One TV ad from Florida Safety and Justice boosts Ayala, touting her “plan to remove bias so defendants charged with the same crime receive the same treatment, no matter their background or race.” The Soros-funded group is also attacking Ashton with ads saying he “got rid of protections that helped ensure equal treatment regardless of background or race. … Take two similar traffic incidents that happened on the same night. A white man got off with a slap on the wrist, while the black man faces prison.”
Opponents of Soros’ favored candidates have laced into the billionaire, saying that his influence has wildly tipped the scales of local elections and even charging that he made residents less safe.
“As a candidate and citizen of Caddo Parish, if an outsider was that interested in the race, I wanted to know exactly what he had in mind for the criminal justice system if he were to win,” said Dhu Thompson, a Louisiana attorney who lost a district attorney race to a Soros-backed candidate, James Stewart, in 2015. Soros gave over $930,000 — more than 22 times the local median household income — to the group boosting Stewart.
“I know some of his troubling opinions on social issues, especially the criminal justice system,” Thompson said. “I’ve never known him as an individual who was very strong on some of our crime and punishment issues. I felt it was very detrimental to the safety of Caddo Parish, and that’s why I took such a strong stand against him.”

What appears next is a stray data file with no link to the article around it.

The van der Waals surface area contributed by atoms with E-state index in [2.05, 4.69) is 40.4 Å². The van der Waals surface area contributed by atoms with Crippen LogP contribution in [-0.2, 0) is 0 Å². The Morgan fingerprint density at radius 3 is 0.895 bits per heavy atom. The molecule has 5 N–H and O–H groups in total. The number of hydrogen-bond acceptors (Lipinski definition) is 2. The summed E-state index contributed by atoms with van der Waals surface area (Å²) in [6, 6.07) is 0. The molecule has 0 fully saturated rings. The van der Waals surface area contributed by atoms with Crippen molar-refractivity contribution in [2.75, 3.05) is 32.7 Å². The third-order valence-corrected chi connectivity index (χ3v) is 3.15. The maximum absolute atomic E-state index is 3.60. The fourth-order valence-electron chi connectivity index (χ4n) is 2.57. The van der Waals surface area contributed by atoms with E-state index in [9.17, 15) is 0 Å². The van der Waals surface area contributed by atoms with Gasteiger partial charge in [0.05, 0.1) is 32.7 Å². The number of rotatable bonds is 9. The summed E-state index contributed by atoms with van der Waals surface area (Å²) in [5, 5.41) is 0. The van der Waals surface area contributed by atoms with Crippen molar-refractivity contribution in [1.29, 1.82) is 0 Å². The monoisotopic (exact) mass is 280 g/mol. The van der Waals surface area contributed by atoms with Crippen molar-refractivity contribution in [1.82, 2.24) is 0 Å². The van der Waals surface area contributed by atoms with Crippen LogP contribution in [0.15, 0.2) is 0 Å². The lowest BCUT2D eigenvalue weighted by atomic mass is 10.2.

A Soros representative declined to comment on his involvement in the DA races.
Progressive operatives and activists say that the recent uptick in news coverage of racial justice issues, especially police-involved deaths of African-Americans, helped sparked intense new interest in the powerful role of district attorneys, who did not indict officers in some high-profile cases. So has the longer-term reform push to shrink the U.S. prison population and promote treatment over punishment for drug users.
Reform groups have spent years advocating criminal justice policies and legislation that would reduce incarceration rates. Liberal donors have long given to policy-focused nonprofits; the Soros-chaired Open Societies Foundation, for example, works on drug policy and criminal justice reform and has supported other reform groups like the California-based Alliance for Safety and Justice — which, despite its similar name, has had no involvement in district attorney races, a spokeswoman said.
Prosecutorial discretion gives district attorneys a huge say in the charges and sentences that defendants face. But reform efforts have not traditionally focused on harnessing that power.